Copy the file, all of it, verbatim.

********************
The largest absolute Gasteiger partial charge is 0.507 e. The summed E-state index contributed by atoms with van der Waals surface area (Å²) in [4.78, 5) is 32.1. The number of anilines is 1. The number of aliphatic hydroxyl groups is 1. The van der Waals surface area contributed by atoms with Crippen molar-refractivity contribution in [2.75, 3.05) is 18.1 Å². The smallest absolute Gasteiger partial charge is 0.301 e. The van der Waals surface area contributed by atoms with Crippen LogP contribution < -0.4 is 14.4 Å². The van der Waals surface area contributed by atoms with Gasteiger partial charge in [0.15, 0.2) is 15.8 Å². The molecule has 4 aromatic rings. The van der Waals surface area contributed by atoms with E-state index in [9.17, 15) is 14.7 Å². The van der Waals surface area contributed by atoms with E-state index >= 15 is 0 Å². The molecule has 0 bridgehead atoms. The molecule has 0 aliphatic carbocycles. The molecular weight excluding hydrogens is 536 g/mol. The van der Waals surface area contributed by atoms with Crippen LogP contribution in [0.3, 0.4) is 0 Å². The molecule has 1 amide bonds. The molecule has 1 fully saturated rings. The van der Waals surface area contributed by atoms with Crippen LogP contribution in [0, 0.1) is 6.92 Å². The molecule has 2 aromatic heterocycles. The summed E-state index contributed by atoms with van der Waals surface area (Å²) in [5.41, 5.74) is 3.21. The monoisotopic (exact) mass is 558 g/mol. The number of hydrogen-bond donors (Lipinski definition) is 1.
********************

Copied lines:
The largest absolute Gasteiger partial charge is 0.507 e. The summed E-state index contributed by atoms with van der Waals surface area (Å²) in [4.78, 5) is 32.1. The number of anilines is 1. The number of aliphatic hydroxyl groups is 1. The van der Waals surface area contributed by atoms with Crippen molar-refractivity contribution in [2.75, 3.05) is 18.1 Å². The smallest absolute Gasteiger partial charge is 0.301 e. The van der Waals surface area contributed by atoms with Crippen LogP contribution < -0.4 is 14.4 Å². The van der Waals surface area contributed by atoms with Gasteiger partial charge in [0.15, 0.2) is 15.8 Å². The molecule has 4 aromatic rings. The van der Waals surface area contributed by atoms with E-state index in [9.17, 15) is 14.7 Å². The van der Waals surface area contributed by atoms with E-state index >= 15 is 0 Å². The molecule has 0 bridgehead atoms. The molecule has 0 aliphatic carbocycles. The molecular weight excluding hydrogens is 536 g/mol. The van der Waals surface area contributed by atoms with Crippen LogP contribution in [0.3, 0.4) is 0 Å². The molecule has 1 amide bonds. The molecule has 1 fully saturated rings. The van der Waals surface area contributed by atoms with Crippen LogP contribution in [0, 0.1) is 6.92 Å². The molecule has 2 aromatic heterocycles. The summed E-state index contributed by atoms with van der Waals surface area (Å²) in [5.41, 5.74) is 3.21. The monoisotopic (exact) mass is 558 g/mol. The number of hydrogen-bond donors (Lipinski definition) is 1.